Three mistakes to avoid for your strategy executionEmma
You’ve sweated hard to build your company to where it is today. Part of that has meant working many long hours crafting your business strategy, only to find out that most people working in the company either don’t know what the strategy is all about or are failing to execute your vision.
Over the years, companies have learned the hard way that implementing strategy requires a certain approach. There are things that help with strategy execution, and unfortunately, things that hinder it too. It helps to know what not to do in order to ensure success. Here are three mistakes not to make when embarking on your strategy execution:
1. Failing to align the plan with business processes.
Your perfect plan on paper will only translate into reality if it works in tandem with the way things are done in your business. For example, your strategy might outline an aim to have a healthy cash flow at all times. All well and good, but if your company only invoices customers 15 days after providing a service, or pays on the 15th day instead of the 30th, then your plan for ample cash could be thwarted. Operational requirements need to be carefully considered and adjusted to meet strategic aims. This requires buy-in from all levels of management and agreement on how strategy execution will meet these objectives.
2. Viewing implementation as a task for lower management.
Lawrence Hrebiniak, professor of Management from Wharton business school and author of Making Strategy Work, says top management should avoid seeing strategy as their own responsibility and execution as everyone else’s.
Such an attitude works on the assumption that other levels of management understand and care about the company’s strategy to the same extent as you do, which is not always the case. Often, middle management is so caught up in the immediate requirements of meeting targets and staying on schedule, for example, that they have little time to reflect on how their actions translate for the broader strategy of the business. A tendency to assume that different groups will take on distinct roles relating to the strategy execution process can create “cultural rifts and poor communication”, Hrebiniak says.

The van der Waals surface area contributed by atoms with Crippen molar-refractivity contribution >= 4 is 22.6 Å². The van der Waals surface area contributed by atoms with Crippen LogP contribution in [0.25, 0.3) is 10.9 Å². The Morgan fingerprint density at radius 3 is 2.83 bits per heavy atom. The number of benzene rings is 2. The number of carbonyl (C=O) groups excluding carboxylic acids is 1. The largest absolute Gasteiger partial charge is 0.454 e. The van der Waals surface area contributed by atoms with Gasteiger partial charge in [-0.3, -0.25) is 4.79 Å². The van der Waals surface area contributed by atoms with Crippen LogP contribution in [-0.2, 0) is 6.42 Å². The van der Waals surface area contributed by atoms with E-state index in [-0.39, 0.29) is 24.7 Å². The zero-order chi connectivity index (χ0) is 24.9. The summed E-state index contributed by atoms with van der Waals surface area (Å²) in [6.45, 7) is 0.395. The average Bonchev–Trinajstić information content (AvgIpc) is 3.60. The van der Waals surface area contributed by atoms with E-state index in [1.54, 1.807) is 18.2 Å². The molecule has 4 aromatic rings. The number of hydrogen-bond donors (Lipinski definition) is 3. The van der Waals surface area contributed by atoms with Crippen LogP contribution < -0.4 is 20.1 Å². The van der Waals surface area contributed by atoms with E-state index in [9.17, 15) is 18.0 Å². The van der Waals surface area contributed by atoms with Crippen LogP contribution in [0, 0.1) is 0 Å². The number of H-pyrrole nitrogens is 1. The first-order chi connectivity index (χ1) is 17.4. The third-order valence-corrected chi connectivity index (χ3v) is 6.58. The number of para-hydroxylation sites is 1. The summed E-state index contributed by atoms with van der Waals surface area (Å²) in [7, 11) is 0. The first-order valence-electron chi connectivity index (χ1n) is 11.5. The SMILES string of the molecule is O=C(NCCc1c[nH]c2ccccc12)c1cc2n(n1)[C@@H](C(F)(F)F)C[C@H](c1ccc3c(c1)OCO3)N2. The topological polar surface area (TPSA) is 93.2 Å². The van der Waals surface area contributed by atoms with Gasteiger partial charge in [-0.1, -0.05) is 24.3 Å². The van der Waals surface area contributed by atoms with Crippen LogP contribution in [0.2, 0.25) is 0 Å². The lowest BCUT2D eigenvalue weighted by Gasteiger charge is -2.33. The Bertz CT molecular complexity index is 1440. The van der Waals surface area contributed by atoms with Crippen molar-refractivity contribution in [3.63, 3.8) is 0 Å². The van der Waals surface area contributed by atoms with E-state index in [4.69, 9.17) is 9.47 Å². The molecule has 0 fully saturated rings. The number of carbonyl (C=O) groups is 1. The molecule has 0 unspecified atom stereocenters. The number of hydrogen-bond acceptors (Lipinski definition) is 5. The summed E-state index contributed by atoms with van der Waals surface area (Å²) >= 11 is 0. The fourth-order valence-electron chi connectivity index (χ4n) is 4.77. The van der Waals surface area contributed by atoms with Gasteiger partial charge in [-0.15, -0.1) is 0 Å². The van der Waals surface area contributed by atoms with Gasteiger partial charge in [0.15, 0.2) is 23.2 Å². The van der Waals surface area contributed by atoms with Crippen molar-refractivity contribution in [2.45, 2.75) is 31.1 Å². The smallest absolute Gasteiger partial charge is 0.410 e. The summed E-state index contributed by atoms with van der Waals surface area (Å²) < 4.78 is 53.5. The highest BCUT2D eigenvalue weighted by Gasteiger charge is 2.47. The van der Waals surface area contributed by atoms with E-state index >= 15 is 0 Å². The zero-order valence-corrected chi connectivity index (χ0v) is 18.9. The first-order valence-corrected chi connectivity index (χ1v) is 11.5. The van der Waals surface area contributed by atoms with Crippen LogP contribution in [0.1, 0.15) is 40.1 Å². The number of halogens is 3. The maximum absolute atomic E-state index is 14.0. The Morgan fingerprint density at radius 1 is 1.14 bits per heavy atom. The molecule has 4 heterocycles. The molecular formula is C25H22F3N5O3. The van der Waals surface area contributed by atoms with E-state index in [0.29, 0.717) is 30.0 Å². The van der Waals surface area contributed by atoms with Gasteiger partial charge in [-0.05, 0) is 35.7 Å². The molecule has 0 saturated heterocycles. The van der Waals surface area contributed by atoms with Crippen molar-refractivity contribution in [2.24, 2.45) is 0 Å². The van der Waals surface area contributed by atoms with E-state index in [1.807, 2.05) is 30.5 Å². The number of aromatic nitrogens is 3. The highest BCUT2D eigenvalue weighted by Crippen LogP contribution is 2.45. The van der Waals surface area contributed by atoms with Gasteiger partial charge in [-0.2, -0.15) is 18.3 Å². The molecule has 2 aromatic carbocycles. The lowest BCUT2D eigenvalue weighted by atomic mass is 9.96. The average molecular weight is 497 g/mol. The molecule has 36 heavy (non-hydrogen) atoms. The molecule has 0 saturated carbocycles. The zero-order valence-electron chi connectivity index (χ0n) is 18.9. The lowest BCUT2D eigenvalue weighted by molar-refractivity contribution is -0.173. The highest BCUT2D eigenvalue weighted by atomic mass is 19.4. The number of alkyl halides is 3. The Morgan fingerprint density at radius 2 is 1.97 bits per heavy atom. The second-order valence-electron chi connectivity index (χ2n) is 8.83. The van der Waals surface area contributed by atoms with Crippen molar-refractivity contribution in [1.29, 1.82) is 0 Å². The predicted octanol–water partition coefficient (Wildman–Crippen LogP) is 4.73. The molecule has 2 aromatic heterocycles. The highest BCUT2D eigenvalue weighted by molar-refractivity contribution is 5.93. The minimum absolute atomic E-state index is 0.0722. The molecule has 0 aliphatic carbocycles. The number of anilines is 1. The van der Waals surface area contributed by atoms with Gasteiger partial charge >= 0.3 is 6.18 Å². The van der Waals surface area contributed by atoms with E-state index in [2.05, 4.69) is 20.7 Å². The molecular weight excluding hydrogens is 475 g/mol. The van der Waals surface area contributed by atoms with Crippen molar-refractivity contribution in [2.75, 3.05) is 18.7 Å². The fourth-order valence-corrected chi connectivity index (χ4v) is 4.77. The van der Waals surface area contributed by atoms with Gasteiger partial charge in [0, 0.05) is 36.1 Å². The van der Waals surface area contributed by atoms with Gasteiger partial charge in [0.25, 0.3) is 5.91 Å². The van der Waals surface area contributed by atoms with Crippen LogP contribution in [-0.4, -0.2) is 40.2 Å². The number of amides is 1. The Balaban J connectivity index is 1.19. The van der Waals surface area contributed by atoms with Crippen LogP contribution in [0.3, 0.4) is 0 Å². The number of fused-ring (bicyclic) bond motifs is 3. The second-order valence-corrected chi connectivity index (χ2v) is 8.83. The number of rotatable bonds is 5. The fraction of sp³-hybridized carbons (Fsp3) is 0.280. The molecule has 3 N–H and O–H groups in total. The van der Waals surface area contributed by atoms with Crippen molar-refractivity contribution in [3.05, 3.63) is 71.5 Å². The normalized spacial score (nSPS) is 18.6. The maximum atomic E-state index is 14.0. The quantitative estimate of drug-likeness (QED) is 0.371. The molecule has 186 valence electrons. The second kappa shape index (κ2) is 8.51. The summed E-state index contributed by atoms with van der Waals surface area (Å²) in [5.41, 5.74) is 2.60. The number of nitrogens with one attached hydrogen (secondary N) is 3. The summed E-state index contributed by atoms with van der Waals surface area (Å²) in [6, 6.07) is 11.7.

3. Assuming that strategy will motivate.
A strategy is a long-term plan of action for the company, designed to achieve a particular set of goals. It is a statement of intent, rather than a motivational pitch to staff members. In order to gain buy-in from your employees and thus ensure the success of your strategy execution, you need to communication the benefits of the plan. Hrebiniak points out that it’s necessary to show each employee how a successful strategy execution will translate into tangible benefits for them. Hold meetings and internal launches if necessary – but do what you need to do to ensure that buy-in has taken place, rather than assuming that the strategy on its own will attract a following.
By avoiding these three mistakes, your strategy execution will have a greater chance of being effectively implemented throughout the business.
If you have some big goals in mind, but don’t know how to translate them into a workable plan, or if you simply need some help with your strategy or its execution, The Finance Team can assist. Our associates include qualified, experienced strategists who can help give you insight into turning your company’s visions into a reality. They can provide ad hoc or ongoing input, according to the needs of your company.
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